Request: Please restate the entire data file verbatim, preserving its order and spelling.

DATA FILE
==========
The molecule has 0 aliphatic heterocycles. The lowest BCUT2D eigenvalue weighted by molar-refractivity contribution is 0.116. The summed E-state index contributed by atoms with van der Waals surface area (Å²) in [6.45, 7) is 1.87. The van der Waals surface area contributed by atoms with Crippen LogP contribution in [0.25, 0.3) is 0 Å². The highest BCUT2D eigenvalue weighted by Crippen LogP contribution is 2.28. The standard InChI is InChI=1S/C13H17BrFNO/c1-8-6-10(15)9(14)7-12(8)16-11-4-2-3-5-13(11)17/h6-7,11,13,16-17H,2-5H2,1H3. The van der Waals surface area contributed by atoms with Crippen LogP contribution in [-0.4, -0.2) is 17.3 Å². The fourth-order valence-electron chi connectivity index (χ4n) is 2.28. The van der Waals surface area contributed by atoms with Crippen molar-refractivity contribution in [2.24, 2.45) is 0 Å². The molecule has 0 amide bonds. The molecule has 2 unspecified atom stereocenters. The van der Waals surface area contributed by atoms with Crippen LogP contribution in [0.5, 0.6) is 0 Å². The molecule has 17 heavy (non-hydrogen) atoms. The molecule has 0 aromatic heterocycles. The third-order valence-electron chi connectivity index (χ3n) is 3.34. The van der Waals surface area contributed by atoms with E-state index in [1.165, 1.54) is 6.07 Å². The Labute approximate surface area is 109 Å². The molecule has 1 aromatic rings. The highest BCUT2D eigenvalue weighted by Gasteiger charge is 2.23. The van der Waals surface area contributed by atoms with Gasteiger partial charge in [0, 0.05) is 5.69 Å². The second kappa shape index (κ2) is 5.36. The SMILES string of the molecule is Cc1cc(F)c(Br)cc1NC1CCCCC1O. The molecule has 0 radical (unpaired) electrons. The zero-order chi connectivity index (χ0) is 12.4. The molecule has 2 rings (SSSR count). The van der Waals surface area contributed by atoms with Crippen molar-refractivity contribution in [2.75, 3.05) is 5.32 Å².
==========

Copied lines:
The molecule has 0 aliphatic heterocycles. The lowest BCUT2D eigenvalue weighted by molar-refractivity contribution is 0.116. The summed E-state index contributed by atoms with van der Waals surface area (Å²) in [6.45, 7) is 1.87. The van der Waals surface area contributed by atoms with Crippen LogP contribution in [0.25, 0.3) is 0 Å². The highest BCUT2D eigenvalue weighted by Crippen LogP contribution is 2.28. The standard InChI is InChI=1S/C13H17BrFNO/c1-8-6-10(15)9(14)7-12(8)16-11-4-2-3-5-13(11)17/h6-7,11,13,16-17H,2-5H2,1H3. The van der Waals surface area contributed by atoms with Crippen LogP contribution in [-0.4, -0.2) is 17.3 Å². The fourth-order valence-electron chi connectivity index (χ4n) is 2.28. The van der Waals surface area contributed by atoms with Crippen molar-refractivity contribution in [2.24, 2.45) is 0 Å². The molecule has 0 amide bonds. The molecule has 2 unspecified atom stereocenters. The van der Waals surface area contributed by atoms with Crippen LogP contribution in [0.5, 0.6) is 0 Å². The molecule has 17 heavy (non-hydrogen) atoms. The molecule has 0 aromatic heterocycles. The third-order valence-electron chi connectivity index (χ3n) is 3.34. The van der Waals surface area contributed by atoms with E-state index in [1.165, 1.54) is 6.07 Å². The Labute approximate surface area is 109 Å². The molecule has 1 aromatic rings. The highest BCUT2D eigenvalue weighted by Gasteiger charge is 2.23. The van der Waals surface area contributed by atoms with Gasteiger partial charge in [0, 0.05) is 5.69 Å². The second kappa shape index (κ2) is 5.36. The SMILES string of the molecule is Cc1cc(F)c(Br)cc1NC1CCCCC1O. The molecule has 0 radical (unpaired) electrons. The zero-order chi connectivity index (χ0) is 12.4. The molecule has 2 rings (SSSR count). The van der Waals surface area contributed by atoms with Crippen molar-refractivity contribution in [2.75, 3.05) is 5.32 Å².